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Administrator Magazine
Scholastic Administrator is a must-read resource for 240,000 of today's results-driven school leaders. Every issue features leadership for education executives, insight and analysis into what's next in education, and reporting on cutting-edge technologies in real life applications.

Hardware & software for 21st century schools

<i>Administr@tor</i> Magazine<br />
Administr@tor Magazine

Two-Fisted Learning
By combining always-on wireless data access with an innovative lightweight computer, the Pepper Pad 3 is an alternative to notebooks for school use. Built around AMD’s Geode processor, the Pepper Pad 3 weighs just 2.2 pounds. It has a seven-inch display, a 20GB hard drive, and wi-fi networking built in. The unique split keyboard is a snap to master. The system comes with software for everything from eBooks and writing to e-mail and web browsing. www.pepperpad.com; 612-877-4060

Scan and deliver
With the power to scan and save 15,000 pages per hour, Pearson Assessments’ iNSIGHT 150 is an automated workhorse for large districts to digitize, analyze, and store a mountain of paperwork. In addition to performing accurate optical mark recognition, the iNSIGHT 150 can straighten skewed pages and be set to process information held only within gray boxes. The Arlington Independent School District, in Texas, currently uses the iNSIGHT 150 to digitize its paperwork. www.pearsonncs.com; 800-447-3269

No Hang-Ups Here
Nothing works better than mounting a projector on the ceiling of a classroom. Video Mount Products’ PM-2 universal projector mount can work with just about any projector, old or new. Rather than screwing into the bottom of the projector and mounting it upside-down, this universal mount’s eight clamps securely wrap around the device. Good for projectors of up to 75 pounds, the PM-2 allows the projector to rotate, tilt, and telescope between 18 and 30 inches from the ceiling.
www.videomount.com; 410-643-6390

Number Cruncher
With more than 2,300 built-in math functions, 2.5MB of memory, and the ability to graph complex equations on its screen, HP’s 50g is a pocketful of math help for high school students. In addition to wireless communications and being able to link with a computer via an included USB cable, the 50g is the rare graphing calculator that can use Secure Digital Flash cards for storing data and programs. The device costs $150 and has been approved for use on many standardized exams.www.hp.com; 800-752-0900

A Tale of Two Projectors
Although Hitachi’s buff silver CP-X251 and Toshiba’s two-tone TLP-X3000 projectors look totally different, they really are two of a kind for classroom graphics. Both deliver sharp XGA images that fill a screen of up to 25 feet, work with a variety of inputs and weigh less than seven pounds so they can easily go from class to auditorium to gym as needed. With more than enough brightness for a lights-on lesson, the TLP-X3000 (below right) uses a single LCD panel to put 3,000 lumens on-screen, while the CP-X251’s trio of tiny LCD panels combine for picture-perfect color and 2,000 lumens. Both come with remote control, basic cables, and a case, but the Toshiba projector sells for $1,739, while the Hitachi goes for about $1,100. www.hitachi.us 800-HITACHI; www.tais.com 800-316-0920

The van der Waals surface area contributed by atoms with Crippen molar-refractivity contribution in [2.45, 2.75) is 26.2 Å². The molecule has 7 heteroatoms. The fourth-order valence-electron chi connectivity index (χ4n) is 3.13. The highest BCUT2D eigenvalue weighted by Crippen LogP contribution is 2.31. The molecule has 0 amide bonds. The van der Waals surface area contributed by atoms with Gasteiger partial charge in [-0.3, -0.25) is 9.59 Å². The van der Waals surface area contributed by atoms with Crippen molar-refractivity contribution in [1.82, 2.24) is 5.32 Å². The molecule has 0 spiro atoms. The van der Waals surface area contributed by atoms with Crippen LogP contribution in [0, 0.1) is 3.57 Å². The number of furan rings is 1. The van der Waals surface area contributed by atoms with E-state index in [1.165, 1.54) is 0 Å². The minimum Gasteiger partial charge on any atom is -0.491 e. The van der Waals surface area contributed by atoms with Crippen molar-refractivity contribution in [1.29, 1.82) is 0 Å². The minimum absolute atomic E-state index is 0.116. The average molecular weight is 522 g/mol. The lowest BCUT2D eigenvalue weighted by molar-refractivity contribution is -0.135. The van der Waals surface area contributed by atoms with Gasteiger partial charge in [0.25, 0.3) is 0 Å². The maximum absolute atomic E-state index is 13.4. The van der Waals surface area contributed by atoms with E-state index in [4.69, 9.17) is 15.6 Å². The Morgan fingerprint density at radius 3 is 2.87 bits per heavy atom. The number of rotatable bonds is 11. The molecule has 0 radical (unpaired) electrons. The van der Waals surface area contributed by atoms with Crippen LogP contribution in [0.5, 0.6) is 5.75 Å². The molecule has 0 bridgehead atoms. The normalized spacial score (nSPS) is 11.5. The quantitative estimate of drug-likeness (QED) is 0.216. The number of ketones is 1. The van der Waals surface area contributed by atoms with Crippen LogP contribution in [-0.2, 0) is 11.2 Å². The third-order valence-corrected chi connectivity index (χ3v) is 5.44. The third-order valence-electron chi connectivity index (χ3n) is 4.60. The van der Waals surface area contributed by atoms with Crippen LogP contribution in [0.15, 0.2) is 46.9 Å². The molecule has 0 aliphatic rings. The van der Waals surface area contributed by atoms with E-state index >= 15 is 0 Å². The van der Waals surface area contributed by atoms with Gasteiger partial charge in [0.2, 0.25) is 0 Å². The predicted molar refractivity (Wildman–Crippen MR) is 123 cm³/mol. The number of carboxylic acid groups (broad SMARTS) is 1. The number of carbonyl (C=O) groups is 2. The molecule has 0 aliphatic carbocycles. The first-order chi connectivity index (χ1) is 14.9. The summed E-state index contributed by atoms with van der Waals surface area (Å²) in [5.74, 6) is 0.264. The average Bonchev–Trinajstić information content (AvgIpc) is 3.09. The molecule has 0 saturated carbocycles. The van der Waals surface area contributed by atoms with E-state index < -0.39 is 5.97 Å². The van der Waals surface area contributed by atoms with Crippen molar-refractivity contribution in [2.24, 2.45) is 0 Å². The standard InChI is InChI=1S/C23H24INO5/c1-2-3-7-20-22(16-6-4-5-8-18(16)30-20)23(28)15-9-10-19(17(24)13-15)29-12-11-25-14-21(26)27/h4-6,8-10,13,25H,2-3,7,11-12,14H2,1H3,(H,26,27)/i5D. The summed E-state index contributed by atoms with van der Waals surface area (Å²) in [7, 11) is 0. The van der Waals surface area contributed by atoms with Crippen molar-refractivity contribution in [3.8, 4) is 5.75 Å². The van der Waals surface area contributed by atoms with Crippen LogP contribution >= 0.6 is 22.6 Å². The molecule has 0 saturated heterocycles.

Reels on Wheels
For schools that need the flexibility of being able to move projectors here and there as needed, Balt’s 82692 Pro-View cart makes any projector—digital or overhead—more mobile. With two adjustable platforms that can sit from 28.5 to 44.5 inches off the floor, the cart has room for a projector, computer, and notes. The built-in locker means that the equipment will stay put after the last bell.www.baltinc.com; 800-749-2258

Print with a Punch
Lexmark’s C770 color laser printer is a true office printer with an 800MHz processor and 256MB of RAM that can churn out 100,000 pages a month. At $1,000, the C770 can’t be beat, but a set of toner cartridges costs a whopping $721. www.lexmark.com; 800-LEXMARK

More Than Just a Toy
Why just tell kids about how airplanes fly in a humdrum science class when they can try it out for themselves? The Jakks Pacific XPV is an inexpensive and nearly indestructible Styrofoam plane that can teach children how lift, thrust, and drag interact to produce flight. Its pair of propellers can push the radio-controlled plane to 30 miles per hour and a top altitude of 20 stories for about 10 minutes on a charge—unless it gets caught in a tree or overtaken by a gust of wind. The $60 plane is recommended for fourth graders and older. www.jakkspacific.com; 310-456-7799

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